Beleaguered Chadian President Goukouni Oueddei today formed a new government as he faced a deadline next week to accept an inter-African ultimatum to negotiate with rebel forces or to lose African peace-keeping troops.

The new Cabinet in the former French colony in central Africa included almost all new ministers. But without meaningful outside support from Algeria and Libya, which at one time backed the government, French observers doubted that Goukouni's inclusion of rival war lords' representatives on the Cabinet could stop the rebels.

French officials suggested privately that the rebel troops, led by former defense minister Hissene Habre, could invade the capital, Ndjamena, almost at will. The force is estimated to number perhaps as many as 8,000 troops and has advanced to less than 100 miles of the capital.

Goukouni's latest attempt to keep his government in office began when he recently made a trip to Libya and returned empty-handed.

After first welcoming Libyan troops in 1980 to help prevent a Habre victory, Goukouni last year stunned the world by persuading Col. Muammar Qaddafi to remove them.

Goukouni has refused to negotiate a compromise with Habre, a demand made by the OAU as its price for maintaining Nigerian, Senegalese and Zairian peace-keeping troops in the country. Gradually, Goukouni has been abandoned by his one-time domestic allies who controlled separate private armies.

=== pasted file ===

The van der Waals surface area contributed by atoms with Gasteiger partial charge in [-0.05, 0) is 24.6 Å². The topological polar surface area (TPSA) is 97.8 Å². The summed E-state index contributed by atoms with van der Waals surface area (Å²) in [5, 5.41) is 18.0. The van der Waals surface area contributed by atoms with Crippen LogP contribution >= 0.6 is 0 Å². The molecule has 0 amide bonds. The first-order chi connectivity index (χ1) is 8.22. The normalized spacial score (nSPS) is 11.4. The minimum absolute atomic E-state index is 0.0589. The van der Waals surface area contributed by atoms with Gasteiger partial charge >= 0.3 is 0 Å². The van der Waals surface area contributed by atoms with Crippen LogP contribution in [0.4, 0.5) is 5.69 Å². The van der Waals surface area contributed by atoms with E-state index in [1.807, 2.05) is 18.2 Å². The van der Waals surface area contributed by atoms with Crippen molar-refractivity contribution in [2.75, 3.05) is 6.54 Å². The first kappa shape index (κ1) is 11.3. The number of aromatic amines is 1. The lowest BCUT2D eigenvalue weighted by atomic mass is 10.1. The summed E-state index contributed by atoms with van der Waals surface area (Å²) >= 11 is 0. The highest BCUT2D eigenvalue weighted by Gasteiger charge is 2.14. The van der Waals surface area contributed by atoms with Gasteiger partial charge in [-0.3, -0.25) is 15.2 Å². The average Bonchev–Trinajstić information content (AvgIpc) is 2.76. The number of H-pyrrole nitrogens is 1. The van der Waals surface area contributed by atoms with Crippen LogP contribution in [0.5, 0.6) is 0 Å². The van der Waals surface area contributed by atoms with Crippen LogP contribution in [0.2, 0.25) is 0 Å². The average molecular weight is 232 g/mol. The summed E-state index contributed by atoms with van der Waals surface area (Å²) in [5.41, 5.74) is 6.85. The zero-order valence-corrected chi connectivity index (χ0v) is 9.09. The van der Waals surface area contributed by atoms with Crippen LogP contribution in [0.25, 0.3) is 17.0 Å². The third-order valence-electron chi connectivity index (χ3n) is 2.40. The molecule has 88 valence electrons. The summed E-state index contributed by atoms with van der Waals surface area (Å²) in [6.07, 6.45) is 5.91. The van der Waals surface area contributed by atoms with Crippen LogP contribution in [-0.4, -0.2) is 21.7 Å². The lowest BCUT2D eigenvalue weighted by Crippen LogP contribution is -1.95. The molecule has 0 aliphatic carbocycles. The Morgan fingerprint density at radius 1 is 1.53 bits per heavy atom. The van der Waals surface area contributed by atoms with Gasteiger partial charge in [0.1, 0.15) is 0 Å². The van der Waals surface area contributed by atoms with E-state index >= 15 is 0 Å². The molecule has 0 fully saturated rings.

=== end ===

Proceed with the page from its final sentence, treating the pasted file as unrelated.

Last month the OAU warned Goukouni that the peace-keeping troops would be withdrawn unless he agreed to a cease-fire with the Habre forces by June 10.

The only encouraging development for Goukouni was Nigeria's decision to renew the mandate of its troops until the end of July. The other two troop-contributing countries have promised to maintain their forces only until June 30.

So far, Habre's one-time backers during the Libyan occupation period--especially the United States, Egypt and neighboring Sudan--have sworn they have stopped supplying his troops.

However, even in French offical circles, some analysts are not convinced that the United States has cut all ties with Habre.